Tag Archives: Years

Casey Hampton wants to play two more years

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When the Steelers told wide receiver Hines Ward that they didn’t have a place for him in the 2012 season, he chose to retire rather than sign on with a different team. Defensive tackle Casey Hampton isn’t interested in going that route. Hampton is the oldest player on the Steelers defense and he’s aware that…ProFootballTalk » Pittsburgh Steelers

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Guess the Score This Sunday and Win a Copy of the Book: Dan Rooney – My 75 Years with the Steelers and the NFL

This week we are hosting a contest on Steelers Gab for a copy of the book about Dan Rooney – Dan Rooney: My 75 Years with the Pittsburgh Steelers and the NFL Here’s what the Book is all about: Legendary chairman of the five-time Super Bowl champion Pittsburgh Steelers, Dan Rooney, tells his life story […]…

Source: Steelers Gab

Rooney thinks NFL will be back in L.A. within five years

Plenty of owners have mused over the years about the possible return of the NFL to Los Angeles.  When the owner who serves as chairman of the league’s stadium committee chimes in, it’s time to listen closely. Steelers president Art Rooney, II, whose pre-draft trip to Minnesota helped light a fire under the process of…ProFootballTalk » Pittsburgh Steelers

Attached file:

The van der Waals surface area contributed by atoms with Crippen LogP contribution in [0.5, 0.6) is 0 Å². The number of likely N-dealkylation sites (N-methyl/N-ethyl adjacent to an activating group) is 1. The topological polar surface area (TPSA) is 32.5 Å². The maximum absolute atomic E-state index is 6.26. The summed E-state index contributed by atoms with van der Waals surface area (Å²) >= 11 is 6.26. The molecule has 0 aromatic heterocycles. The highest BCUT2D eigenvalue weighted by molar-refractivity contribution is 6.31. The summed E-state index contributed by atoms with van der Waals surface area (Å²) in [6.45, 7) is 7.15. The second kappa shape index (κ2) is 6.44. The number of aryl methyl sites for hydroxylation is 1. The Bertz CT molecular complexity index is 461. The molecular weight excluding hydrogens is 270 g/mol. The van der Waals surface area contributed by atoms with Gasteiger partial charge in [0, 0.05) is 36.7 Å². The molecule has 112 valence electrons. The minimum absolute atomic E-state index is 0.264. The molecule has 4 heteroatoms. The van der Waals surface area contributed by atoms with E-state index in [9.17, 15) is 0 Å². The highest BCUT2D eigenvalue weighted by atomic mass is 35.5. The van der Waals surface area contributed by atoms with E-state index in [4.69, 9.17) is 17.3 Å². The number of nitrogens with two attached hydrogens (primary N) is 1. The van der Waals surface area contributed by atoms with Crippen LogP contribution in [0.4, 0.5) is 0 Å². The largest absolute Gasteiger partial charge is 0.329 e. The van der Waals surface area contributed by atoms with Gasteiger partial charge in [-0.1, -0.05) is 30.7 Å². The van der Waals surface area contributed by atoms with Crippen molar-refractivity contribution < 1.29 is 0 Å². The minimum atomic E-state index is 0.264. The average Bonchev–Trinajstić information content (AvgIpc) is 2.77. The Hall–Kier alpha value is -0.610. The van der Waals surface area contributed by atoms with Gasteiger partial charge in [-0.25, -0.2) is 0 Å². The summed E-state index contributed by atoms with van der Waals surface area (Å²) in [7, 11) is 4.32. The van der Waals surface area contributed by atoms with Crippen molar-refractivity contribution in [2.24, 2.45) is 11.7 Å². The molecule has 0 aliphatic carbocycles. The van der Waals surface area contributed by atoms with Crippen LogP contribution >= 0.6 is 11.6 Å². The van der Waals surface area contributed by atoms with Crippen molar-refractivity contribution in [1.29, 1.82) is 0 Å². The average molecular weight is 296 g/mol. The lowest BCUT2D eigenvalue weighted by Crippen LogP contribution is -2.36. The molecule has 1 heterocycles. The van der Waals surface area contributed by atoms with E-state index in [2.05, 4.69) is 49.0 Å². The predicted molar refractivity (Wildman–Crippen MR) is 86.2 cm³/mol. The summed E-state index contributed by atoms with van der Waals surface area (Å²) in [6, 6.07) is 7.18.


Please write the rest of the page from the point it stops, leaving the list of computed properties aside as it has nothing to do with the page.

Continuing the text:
Brad v. Ben; A look at their first eight years, Part Two

This is Part Two in my comparison of Pittsburgh Steelers’ Quarterbacks Terry Bradshaw and Ben Roethlisberger through the first eight seasons of their respective careers. Be sure to check out Part One which covered their playoff and Super Bowl numbers.
In Part Two, I’m looking at not just the the regular season numbers for the two stars but also the intangibles as I did in Part One. Intangibles for me are defined as offensive style, the coaches, key players around them, etc.
As I turn to the numbers, remember that Bradshaw played the majority of his seasons in a 14-game schedule versus the 16-games schedule that Roethlisberger plays in today. While not huge, the 2-game per season difference does add up over time.

Attempts/Completions – 2,019/1,008
Completion Percentage – 49.9%
Touchdowns – 93
Interceptions – 118
Average Yards per Completion – 12.9
Win/Loss Record – 57 Wins 30 Losses


Attempts/Completions &#8211…

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Is the Position of Running Back Still a Valued Commodity? Not as Much as in Years Past According to the Draft Trends

TUSCALOOSA, AL - APRIL 17:  Running back Trent Richardson #3 of the University of Alabama Crimson Tide runs for a first down during the Alabama spring game at Bryant Denny Stadium on April 17, 2010 in Tuscaloosa, Alabama. (Photo by Dave Martin/Getty Images)

It’s pretty safe to say that a huge segment of Steeler Nation still loves the running game. It’s Steelers football. It’s our identity. If you make any case for why franchise quarterbacks and passing the football are the way to win in today’s NFL, you’d probably get five counter-arguments from Steelers fans emphatically stating that a good ground attack is always the best way to win a football game.

“Forget about the trends! It doesn’t matter what the rest of the NFL is doing! This is Steelers Country, and here, we run the ball!”